Nearly one-third of Americans lease rather than purchase their vehicles. There are plenty of reasons people choose to lease rather than buy, including lower monthly payments and little or no down payment. Leasing may allow you to drive a car you can’t afford to buy, and it is also a plus if you like driving a late-model vehicle rather than keeping an older car. If you own a car, you can either trade it in or sell it. With a leased vehicle, you have a few more possibilities.
If you can’t afford your car lease or otherwise need to get out of it, lease rollovers are an option, but it is not the best option for many consumers. You’ll likely end up with higher lease payments due to negative equity from trading in your leased car early. The money you owe on the vehicle is rolled over into your new lease agreement, and there are additional early termination fees. If your old car had wear and tear issues or excess mileage, the dealer might let you roll those charges into the new lease, but that adds to the higher monthly payment.
Sooner or later, you’ll receive an offer for a pull-ahead program if you’re leasing a car. The dealer urges you to trade in your current leased vehicle for a new one, and the offer basically promises that new car for the same amount you’re paying now, or for even less money. The dealers call these programs “pull ahead” because they target customers whose leases are scheduled to expire soon. Pull-ahead offers may also come from the manufacturer, and the terms are more clear cut. A pull-ahead dealer offer may or may not prove as easy to understand, so reading the fine print is crucial. For the lessees, pull-ahead offers made not long before the end of the lease put them in the best position, since many dealers send out these offers when the car lease still has a year or more to go. Perform your due diligence and check the numbers to ensure that pulling ahead with a new car works out in your favor financially.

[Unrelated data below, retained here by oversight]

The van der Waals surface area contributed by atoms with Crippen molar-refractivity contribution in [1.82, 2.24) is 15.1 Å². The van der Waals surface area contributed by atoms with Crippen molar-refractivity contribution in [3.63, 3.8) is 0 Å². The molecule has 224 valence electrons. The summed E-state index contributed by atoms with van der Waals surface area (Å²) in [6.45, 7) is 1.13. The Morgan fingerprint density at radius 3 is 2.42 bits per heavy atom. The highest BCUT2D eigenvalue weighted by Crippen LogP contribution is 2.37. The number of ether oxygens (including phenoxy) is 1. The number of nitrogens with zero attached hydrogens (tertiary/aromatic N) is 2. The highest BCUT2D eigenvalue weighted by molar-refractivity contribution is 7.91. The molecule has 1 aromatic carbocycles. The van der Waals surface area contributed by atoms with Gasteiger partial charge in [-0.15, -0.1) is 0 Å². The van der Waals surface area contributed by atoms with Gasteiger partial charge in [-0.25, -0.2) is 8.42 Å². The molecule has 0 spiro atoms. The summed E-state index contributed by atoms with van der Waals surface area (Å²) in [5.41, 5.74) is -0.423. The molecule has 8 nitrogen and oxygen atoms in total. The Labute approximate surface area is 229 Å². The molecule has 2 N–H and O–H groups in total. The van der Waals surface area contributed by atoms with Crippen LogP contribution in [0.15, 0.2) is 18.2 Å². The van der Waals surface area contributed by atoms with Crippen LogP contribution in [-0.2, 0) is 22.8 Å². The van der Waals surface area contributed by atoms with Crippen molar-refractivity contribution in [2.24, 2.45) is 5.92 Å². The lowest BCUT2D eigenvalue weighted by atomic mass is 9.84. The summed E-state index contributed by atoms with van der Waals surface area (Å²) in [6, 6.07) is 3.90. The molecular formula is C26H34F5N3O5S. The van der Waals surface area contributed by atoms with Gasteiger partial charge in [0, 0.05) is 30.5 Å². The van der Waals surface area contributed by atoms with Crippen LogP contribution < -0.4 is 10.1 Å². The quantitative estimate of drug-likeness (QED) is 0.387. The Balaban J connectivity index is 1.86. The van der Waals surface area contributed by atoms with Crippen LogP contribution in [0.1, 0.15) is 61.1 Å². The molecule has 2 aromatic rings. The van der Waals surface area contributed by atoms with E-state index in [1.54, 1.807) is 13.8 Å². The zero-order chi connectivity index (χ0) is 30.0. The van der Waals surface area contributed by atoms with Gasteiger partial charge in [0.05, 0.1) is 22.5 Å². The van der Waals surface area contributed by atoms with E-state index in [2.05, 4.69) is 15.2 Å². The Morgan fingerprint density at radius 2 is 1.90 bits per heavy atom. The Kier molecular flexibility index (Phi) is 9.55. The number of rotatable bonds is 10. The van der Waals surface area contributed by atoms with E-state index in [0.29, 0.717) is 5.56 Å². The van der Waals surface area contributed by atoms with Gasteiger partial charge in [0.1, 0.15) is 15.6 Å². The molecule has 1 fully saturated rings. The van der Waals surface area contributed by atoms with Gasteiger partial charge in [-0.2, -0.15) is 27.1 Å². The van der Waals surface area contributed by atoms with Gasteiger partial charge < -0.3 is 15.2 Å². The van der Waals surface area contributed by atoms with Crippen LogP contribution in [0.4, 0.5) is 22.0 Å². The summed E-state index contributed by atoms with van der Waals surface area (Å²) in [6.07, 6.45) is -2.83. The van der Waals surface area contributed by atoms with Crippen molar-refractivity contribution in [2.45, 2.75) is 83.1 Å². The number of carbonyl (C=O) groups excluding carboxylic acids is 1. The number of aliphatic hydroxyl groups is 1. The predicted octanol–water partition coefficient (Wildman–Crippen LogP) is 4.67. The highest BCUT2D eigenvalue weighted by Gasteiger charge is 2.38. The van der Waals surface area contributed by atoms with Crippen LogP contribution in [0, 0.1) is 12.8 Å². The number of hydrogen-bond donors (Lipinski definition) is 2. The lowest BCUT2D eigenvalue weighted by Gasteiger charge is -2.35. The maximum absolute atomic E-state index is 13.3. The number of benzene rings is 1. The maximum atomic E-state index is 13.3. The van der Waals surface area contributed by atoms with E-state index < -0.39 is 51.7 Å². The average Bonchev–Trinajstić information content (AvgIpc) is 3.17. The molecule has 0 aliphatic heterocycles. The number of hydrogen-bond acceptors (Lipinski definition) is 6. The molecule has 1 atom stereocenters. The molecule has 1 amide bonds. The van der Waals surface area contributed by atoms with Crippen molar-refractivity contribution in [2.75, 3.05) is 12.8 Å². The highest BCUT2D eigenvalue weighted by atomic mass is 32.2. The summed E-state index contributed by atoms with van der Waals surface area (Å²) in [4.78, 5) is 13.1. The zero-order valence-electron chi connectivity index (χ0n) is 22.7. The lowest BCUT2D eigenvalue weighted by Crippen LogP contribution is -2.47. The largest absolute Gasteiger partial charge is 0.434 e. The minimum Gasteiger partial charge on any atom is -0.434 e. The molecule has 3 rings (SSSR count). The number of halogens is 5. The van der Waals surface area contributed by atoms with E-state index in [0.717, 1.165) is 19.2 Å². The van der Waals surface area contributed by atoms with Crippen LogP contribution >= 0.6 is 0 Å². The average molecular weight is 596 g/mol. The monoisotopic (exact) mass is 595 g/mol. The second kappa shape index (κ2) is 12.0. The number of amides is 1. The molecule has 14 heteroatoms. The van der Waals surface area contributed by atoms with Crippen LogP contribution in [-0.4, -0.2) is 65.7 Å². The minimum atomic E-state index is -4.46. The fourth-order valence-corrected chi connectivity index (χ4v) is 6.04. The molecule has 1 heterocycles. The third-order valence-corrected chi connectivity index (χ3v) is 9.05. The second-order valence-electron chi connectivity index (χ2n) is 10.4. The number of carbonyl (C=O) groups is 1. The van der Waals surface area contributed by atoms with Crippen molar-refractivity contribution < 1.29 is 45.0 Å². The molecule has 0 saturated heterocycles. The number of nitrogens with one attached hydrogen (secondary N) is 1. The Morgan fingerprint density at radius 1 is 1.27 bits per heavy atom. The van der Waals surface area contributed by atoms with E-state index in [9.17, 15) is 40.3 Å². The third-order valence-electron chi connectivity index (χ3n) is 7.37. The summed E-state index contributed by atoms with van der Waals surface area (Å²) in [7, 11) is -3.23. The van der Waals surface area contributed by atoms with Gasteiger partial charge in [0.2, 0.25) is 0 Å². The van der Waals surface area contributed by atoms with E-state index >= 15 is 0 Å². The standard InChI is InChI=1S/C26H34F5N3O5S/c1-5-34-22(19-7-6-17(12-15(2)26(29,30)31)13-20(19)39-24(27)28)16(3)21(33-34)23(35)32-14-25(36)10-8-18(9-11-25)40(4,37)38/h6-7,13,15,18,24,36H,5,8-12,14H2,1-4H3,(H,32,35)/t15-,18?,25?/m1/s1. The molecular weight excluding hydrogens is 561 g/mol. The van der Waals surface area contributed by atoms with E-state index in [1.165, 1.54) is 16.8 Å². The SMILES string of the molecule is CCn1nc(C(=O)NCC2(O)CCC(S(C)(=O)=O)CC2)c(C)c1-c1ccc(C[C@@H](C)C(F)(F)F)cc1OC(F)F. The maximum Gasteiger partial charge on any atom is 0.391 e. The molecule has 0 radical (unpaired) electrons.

Purchasing Your Leased Vehicle
There’s always the option of buying your leased car when the lease ends. Start by finding out how much you’ll owe. The residual amount is listed on your lease agreement, or you can find the information online if you make your monthly payment electronically. Use an online car appraisal tool to discover your vehicle’s current value, and look for the private-party price. If you like your car and the private-party value is close to the residual value, then buying the car is a definite consideration. Keep in mind that the warranty ends when you purchase the car from the dealer, so take the auto to a mechanic beforehand and ensure it is in good shape. If you’ve greatly exceeded the mileage limit on your lease, or if the car has significant wear and tear, you may have no choice but to buy it, unless you want to pay a substantial amount of money to simply return a vehicle.
- IT Stock Free/Polka Dot/Getty Images
- Turning in a Defective Car to End a Lease
- Does Buying Out of a Lease Affect You?
- What Happens if You Stop Paying Your Car Lease After a Reaffirmation?
- What Is the Difference Between a Lease & Finance?
- Can You Trade in a Leased Car?
- How to Return a Leased Car Early
- How do I Save Money When Buying a New Car?
- What to Do About a Car Purchase Mistake